Media Diversity Australia: Reporting on Aboriginal and Torres Strait Islander Peoples and Issues

Media diversity Australia logo Media Diversity Australia is a nation wide not-for-profit organisation run by volunteers that is working to make our news media more reflective of all Australians. Whether deliberate or unconscious, those working in the media have the power to influence how Aboriginal and Torres Strait Islander communities are perceived and understood. Inaccurate or inflammatory reporting from a position of power can have a detrimental impact on an already oppressed community. Media Diversity Australia in partnership with National Congress of Australia’s First Peoples and with the support of the Australian Broadcasting Corporation have prepared the guide to assist journalists when reporting on, or interviewing, Aboriginal and Torres Strait Islander peoples. It is by no means a reporting bible, but rather, a handy guide to assist journalists. It should be used as a starting point and general guide only You can read the full version of the guide here.

Screen Australia: Pathways & Protocols

Screen Australia logo Screen Australia is a Federal Government agency charged with supporting Australian screen development, production and promotion. It is not a production company and does not produce works. As a government agency, it provides funding support to Australian film, television, documentary and digital media makers. In May 2009, Screen Australia published a comprehensive guide for all filmmakers working with Indigenous content and communities, titled Pathways & Protocols: a filmmaker’s guide to working with Indigenous people, culture and conceptsPathways & Protocols covers key areas such as the principles for protocols and implementing those protocols within film practice; what the concepts of communication, consultation and consent mean; copyright law and related legal issues such as contracts and Indigenous communal moral rights; information for Indigenous communities on their rights and obligations when working on film projects; and information for non-Indigenous filmmakers working with Indigenous subject matter. You can read the full version of the guide here.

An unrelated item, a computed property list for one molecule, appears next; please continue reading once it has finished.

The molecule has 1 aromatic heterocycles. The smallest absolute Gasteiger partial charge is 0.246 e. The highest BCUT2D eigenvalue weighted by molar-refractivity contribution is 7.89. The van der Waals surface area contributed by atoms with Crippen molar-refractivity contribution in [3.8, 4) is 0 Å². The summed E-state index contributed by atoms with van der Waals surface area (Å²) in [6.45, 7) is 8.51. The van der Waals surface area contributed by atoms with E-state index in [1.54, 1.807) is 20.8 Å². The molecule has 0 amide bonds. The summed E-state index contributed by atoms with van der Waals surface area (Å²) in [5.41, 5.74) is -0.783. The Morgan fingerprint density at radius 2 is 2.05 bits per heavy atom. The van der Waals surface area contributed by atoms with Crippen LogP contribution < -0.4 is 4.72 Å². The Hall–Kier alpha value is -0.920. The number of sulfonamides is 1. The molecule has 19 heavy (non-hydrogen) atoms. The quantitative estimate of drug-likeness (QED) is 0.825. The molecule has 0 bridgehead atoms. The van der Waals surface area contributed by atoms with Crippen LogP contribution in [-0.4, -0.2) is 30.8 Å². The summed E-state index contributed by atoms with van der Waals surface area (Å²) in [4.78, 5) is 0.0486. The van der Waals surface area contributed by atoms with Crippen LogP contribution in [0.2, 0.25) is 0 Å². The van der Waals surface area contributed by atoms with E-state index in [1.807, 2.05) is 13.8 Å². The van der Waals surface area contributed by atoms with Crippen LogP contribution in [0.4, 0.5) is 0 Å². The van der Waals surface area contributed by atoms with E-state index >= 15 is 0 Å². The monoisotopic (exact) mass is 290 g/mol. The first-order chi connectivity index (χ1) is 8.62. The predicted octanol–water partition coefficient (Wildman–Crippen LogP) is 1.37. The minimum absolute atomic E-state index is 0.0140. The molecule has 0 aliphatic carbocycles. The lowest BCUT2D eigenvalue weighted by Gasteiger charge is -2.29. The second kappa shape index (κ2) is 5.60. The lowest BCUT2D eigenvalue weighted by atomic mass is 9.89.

If you or someone you know have been affected in any way, please reach out to the support services listed.

ANU Counselling The ANU Counselling Centre promotes, supports and enhances mental health and wellbeing within the University student community. It is a free, confidential and non-diagnostic service available to all currently enrolled ANU students. No referral or Mental Health Treatment Plan from a General Practitioner is required to attend appointments.…/…/counselling/anu-counselling-centre

Canberra Rape Crisis Centre (6247 2525) CRCC are on campus and available to support you if you have experienced sexual violence, harassment, or anything that has made you feel uncomfortable. You don’t need a medicare card to see them, all appointments are free, and nobody will be told you have spoken to them. You can call CRCC on 6247 2525 between 7am and 11pm.

Lifeline (13 11 14) A national charity providing all Australians experiencing a personal crisis with access to 24 hour crisis support and suicide prevention services. Call 13 11 13.

1800RESPECT Provides support for people experiencing, or at risk of experiencing, sexual assault, domestic or family violence, their friends and family, and workers and professionals supporting someone experiencing, or at risk of experiencing sexual assault, domestic or family violence. Call 1800 737 732.